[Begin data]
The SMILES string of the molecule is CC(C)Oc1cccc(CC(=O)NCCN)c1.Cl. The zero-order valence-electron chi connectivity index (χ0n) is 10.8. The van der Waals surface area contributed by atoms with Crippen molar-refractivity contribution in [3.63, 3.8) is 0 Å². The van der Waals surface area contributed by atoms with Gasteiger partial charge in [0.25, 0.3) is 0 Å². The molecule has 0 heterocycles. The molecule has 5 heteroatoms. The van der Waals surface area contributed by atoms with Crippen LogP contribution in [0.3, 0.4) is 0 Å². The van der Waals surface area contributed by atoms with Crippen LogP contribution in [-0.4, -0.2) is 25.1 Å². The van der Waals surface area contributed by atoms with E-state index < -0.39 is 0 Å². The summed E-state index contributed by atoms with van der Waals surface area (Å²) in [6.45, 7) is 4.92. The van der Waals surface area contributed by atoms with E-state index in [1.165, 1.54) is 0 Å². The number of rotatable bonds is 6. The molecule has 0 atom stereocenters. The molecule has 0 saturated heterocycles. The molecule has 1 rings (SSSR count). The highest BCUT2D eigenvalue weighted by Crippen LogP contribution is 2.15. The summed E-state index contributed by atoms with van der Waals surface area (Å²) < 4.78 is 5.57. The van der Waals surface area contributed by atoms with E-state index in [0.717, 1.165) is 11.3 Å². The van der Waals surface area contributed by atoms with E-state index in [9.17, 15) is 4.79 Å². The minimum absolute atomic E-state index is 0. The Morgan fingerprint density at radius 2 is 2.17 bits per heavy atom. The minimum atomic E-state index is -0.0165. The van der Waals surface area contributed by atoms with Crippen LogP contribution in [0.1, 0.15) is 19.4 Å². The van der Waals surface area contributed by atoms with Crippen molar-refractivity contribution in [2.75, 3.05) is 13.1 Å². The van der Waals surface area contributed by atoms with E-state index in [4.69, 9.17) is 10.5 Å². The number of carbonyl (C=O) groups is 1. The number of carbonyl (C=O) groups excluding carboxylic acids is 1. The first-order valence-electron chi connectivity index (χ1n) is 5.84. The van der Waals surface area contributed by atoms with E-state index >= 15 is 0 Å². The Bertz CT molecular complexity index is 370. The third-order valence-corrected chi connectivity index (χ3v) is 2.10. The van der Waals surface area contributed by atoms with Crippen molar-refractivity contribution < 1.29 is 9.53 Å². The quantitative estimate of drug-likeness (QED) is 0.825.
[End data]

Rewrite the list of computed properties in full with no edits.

The SMILES string of the molecule is CC(C)Oc1cccc(CC(=O)NCCN)c1.Cl. The zero-order valence-electron chi connectivity index (χ0n) is 10.8. The van der Waals surface area contributed by atoms with Crippen molar-refractivity contribution in [3.63, 3.8) is 0 Å². The van der Waals surface area contributed by atoms with Gasteiger partial charge in [0.25, 0.3) is 0 Å². The molecule has 0 heterocycles. The molecule has 5 heteroatoms. The van der Waals surface area contributed by atoms with Crippen LogP contribution in [0.3, 0.4) is 0 Å². The van der Waals surface area contributed by atoms with Crippen LogP contribution in [-0.4, -0.2) is 25.1 Å². The van der Waals surface area contributed by atoms with E-state index < -0.39 is 0 Å². The summed E-state index contributed by atoms with van der Waals surface area (Å²) in [6.45, 7) is 4.92. The van der Waals surface area contributed by atoms with E-state index in [1.165, 1.54) is 0 Å². The number of rotatable bonds is 6. The molecule has 0 atom stereocenters. The molecule has 0 saturated heterocycles. The molecule has 1 rings (SSSR count). The highest BCUT2D eigenvalue weighted by Crippen LogP contribution is 2.15. The summed E-state index contributed by atoms with van der Waals surface area (Å²) < 4.78 is 5.57. The van der Waals surface area contributed by atoms with E-state index in [0.717, 1.165) is 11.3 Å². The van der Waals surface area contributed by atoms with E-state index in [9.17, 15) is 4.79 Å². The minimum absolute atomic E-state index is 0. The Morgan fingerprint density at radius 2 is 2.17 bits per heavy atom. The minimum atomic E-state index is -0.0165. The van der Waals surface area contributed by atoms with Crippen LogP contribution in [0.1, 0.15) is 19.4 Å². The van der Waals surface area contributed by atoms with Crippen molar-refractivity contribution in [2.75, 3.05) is 13.1 Å². The van der Waals surface area contributed by atoms with E-state index in [4.69, 9.17) is 10.5 Å². The number of carbonyl (C=O) groups is 1. The number of carbonyl (C=O) groups excluding carboxylic acids is 1. The first-order valence-electron chi connectivity index (χ1n) is 5.84. The van der Waals surface area contributed by atoms with E-state index >= 15 is 0 Å². The Bertz CT molecular complexity index is 370. The third-order valence-corrected chi connectivity index (χ3v) is 2.10. The van der Waals surface area contributed by atoms with Crippen molar-refractivity contribution < 1.29 is 9.53 Å². The quantitative estimate of drug-likeness (QED) is 0.825.